Can You Help Me? I Don’t Remember All Those Brain Malformations?

Patient Presentation
An internist came by the general pediatric clinic to ask for help because he was seeing a young adult patient in his internal medicine clinic who had a history of an incidentally found Chiari I malformation that had been asymptomatic.
The patient currently was complaining of some new headaches and he wondered if he should be worried about the malformation as a potential cause.
The pediatrician reviewed with him that Chiari I malformations are considered congenital with caudal displacement of the cerebellar tonsils.
Patients are often asymptomatic but if symptoms occur they generally occur in adolescence or early adulthood.
The internist was going to evaluate the patient and possibly discuss his findings with one of the neurologists.


Figure 47 – Sagittal FLAIR-weighted image of the brain reveals the tip of the cerebellar tonsils to be 12 mm below the level of the foramen magnum and therefore to be low lying in position. If the tip of the cerebellar tonsils is greater than 3-5 mm below the level of the foramen magnum, the patient is considered to have a Chiari I malformation. The Chiari I malformation is best visualized on a sagittal T1-weighted image of the cervical spine.

Discussion
Advances in radiology and neurosurgery have lead to improvements in the diagnosis and treatment of various congenital malformations of the nervous and skeletal system.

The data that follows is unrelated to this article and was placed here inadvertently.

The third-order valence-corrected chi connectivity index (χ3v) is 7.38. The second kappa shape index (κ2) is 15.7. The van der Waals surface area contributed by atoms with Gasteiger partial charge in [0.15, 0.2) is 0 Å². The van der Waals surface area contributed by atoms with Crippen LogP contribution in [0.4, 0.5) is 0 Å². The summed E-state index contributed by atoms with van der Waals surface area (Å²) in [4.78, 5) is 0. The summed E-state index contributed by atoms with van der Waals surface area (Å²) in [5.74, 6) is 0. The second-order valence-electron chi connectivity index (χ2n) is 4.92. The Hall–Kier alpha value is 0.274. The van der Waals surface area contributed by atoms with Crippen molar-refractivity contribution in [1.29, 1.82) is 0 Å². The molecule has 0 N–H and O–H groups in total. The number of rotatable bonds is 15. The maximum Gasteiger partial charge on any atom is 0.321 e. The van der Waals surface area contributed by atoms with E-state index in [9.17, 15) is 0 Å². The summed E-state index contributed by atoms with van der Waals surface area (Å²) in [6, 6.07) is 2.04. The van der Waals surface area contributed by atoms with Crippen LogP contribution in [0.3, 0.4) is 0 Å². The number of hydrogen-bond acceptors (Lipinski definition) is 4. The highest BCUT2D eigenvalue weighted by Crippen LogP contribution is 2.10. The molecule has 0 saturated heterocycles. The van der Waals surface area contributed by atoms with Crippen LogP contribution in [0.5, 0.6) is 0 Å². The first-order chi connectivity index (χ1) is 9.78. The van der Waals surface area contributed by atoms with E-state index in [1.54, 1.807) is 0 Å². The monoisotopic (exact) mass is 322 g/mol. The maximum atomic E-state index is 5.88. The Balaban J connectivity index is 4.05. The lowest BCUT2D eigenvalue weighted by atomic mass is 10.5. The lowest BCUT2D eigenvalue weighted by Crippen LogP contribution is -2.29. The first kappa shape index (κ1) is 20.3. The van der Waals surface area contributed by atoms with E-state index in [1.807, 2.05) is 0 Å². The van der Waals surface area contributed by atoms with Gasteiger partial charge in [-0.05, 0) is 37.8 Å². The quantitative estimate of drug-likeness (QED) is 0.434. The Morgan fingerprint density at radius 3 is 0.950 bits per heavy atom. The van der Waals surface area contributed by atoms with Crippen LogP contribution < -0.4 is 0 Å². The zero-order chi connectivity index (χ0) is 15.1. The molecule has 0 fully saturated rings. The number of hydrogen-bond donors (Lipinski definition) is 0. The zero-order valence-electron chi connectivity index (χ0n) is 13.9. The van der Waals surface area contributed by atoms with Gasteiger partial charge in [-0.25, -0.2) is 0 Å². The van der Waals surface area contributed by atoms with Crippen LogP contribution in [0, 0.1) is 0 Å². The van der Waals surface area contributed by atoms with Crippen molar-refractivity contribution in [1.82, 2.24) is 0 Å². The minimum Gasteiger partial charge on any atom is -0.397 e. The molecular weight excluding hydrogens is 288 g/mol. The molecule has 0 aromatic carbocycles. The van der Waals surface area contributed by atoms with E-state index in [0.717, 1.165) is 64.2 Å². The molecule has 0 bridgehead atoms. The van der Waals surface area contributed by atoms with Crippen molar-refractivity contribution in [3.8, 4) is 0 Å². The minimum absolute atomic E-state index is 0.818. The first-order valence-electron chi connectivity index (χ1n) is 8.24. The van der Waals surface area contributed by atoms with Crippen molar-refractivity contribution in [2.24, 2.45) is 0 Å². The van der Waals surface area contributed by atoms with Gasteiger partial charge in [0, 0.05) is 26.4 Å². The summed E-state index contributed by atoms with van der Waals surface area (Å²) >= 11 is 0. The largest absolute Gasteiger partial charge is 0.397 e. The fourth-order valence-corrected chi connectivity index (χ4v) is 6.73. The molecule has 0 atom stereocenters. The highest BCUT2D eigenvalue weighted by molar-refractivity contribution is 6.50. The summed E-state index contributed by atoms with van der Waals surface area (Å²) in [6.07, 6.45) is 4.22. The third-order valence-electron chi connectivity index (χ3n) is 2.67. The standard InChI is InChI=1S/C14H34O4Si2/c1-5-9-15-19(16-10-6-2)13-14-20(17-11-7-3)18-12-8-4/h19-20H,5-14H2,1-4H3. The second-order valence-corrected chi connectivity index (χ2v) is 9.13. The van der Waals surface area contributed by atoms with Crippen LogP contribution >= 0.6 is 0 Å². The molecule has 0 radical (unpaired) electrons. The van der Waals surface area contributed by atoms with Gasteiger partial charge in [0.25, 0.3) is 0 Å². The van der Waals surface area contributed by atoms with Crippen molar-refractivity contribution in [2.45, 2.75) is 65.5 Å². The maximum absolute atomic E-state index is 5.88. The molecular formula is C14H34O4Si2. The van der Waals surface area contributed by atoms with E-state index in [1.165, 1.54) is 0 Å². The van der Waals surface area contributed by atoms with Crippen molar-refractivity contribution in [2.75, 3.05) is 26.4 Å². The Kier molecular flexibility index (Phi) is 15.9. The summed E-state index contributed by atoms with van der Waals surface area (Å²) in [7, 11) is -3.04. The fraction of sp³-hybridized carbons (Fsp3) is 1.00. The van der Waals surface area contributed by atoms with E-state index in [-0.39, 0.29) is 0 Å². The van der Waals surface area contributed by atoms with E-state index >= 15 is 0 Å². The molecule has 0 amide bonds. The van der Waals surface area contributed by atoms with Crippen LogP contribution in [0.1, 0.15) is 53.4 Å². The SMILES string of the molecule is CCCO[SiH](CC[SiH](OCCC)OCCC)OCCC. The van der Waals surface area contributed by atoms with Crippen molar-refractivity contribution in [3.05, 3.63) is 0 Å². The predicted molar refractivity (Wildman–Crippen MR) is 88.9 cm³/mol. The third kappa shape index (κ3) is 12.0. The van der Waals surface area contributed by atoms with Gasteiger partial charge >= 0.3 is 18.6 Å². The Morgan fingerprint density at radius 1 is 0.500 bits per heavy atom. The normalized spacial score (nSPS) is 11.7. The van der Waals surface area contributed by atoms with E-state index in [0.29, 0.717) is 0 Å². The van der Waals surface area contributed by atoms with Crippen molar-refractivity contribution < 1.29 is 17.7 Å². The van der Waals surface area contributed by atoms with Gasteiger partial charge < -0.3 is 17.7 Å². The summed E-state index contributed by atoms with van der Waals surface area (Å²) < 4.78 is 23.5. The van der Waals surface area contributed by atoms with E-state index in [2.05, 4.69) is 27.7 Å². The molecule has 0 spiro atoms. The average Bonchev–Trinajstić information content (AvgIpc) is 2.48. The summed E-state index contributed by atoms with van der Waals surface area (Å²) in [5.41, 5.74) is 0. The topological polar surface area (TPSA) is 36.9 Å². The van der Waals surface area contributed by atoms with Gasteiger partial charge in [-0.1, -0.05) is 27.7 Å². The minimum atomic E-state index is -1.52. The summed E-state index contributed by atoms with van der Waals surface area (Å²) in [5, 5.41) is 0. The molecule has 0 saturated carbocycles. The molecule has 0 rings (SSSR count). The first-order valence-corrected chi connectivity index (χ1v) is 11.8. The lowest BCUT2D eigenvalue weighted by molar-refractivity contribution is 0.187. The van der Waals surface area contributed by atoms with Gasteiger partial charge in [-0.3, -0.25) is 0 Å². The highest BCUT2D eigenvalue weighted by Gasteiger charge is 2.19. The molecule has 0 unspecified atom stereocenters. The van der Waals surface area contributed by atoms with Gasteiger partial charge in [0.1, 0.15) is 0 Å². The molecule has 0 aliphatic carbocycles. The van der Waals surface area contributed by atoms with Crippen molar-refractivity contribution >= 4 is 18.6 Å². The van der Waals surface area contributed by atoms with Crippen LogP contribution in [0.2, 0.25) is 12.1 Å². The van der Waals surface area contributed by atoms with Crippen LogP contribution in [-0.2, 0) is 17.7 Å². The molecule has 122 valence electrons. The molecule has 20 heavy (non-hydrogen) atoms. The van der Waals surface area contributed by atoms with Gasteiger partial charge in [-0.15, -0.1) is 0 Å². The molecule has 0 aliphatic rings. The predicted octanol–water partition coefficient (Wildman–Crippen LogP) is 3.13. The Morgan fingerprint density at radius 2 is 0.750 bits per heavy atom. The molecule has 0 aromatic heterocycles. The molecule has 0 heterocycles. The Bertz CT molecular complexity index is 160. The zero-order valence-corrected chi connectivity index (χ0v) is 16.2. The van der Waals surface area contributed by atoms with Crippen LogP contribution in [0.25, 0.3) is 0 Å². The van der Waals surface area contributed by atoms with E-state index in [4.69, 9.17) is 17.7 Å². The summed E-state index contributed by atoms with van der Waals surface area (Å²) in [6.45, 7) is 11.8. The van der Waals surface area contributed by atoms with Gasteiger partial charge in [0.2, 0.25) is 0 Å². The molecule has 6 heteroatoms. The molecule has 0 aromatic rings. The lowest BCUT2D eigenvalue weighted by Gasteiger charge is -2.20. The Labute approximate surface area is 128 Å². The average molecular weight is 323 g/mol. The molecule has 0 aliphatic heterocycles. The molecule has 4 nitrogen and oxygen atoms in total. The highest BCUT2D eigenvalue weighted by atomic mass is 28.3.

Magnetic resonance imaging is the best imaging procedure to evaluate the brain, posterior fossa and spinal cord for congenital abnormalities, especially as it is non-invasive and can obtain images in multiple planes.
Surgical treatment mainstays for Chiari malformation are decompression or shunting and possible laminectomy.

Learning Point
Historically, Hans van Chiari described 4 types of hindbrain anomalies in 1891 and 1895. Arnold described a different classification system.
The Chiari II malformation is synonymous with the Arnold-Chiari malformation. Hans van Chiari also described Budd-Chairi syndrome which is an unrelated liver problem with cirrhosis and ascites due to an obstruction of the hepatic vein by a blood clot or tumor.

Chiari I – caudal displacement of cerebellar tonsils with elongation of the 4th ventricle.
It is associated with syringomyelia in up to 80% of patients. Syringomyelia is a cyst-like formation within the spinal cord that contains altered glial elements.
This may be asymptomatic or have symptoms occurring from infancy to adulthood. Most patients present in the 3rd decade. Hydrocephalus may be present.

Symptoms include:

    Associated with brain and cranial nerves:

  • Ataxia
  • Dysphagia
  • Headache
  • Neck Pain
  • Nystagmus
  • Sleep apnea
  • Torticollis
  • Vertigo
  • Vocal cord paralysis
    Associated with spinal cord dysfunction:

  • Dysesthesia
  • Bowel and/or bladder dysfunction
  • Extremity – weakness or spasticity
  • Sensory loss
  • Scoliosis

Chiari II – caudal displacement of the vermis of the cerebellum, medulla and pons with elongation of the 4th ventricle.
This is almost always associated with a lumbar meningomyelocoele. Hydrocephalus occurs because of aqueductal stenosis.
Patients are usually diagnosed at birth. Chiari II is the most common Chiari malformation.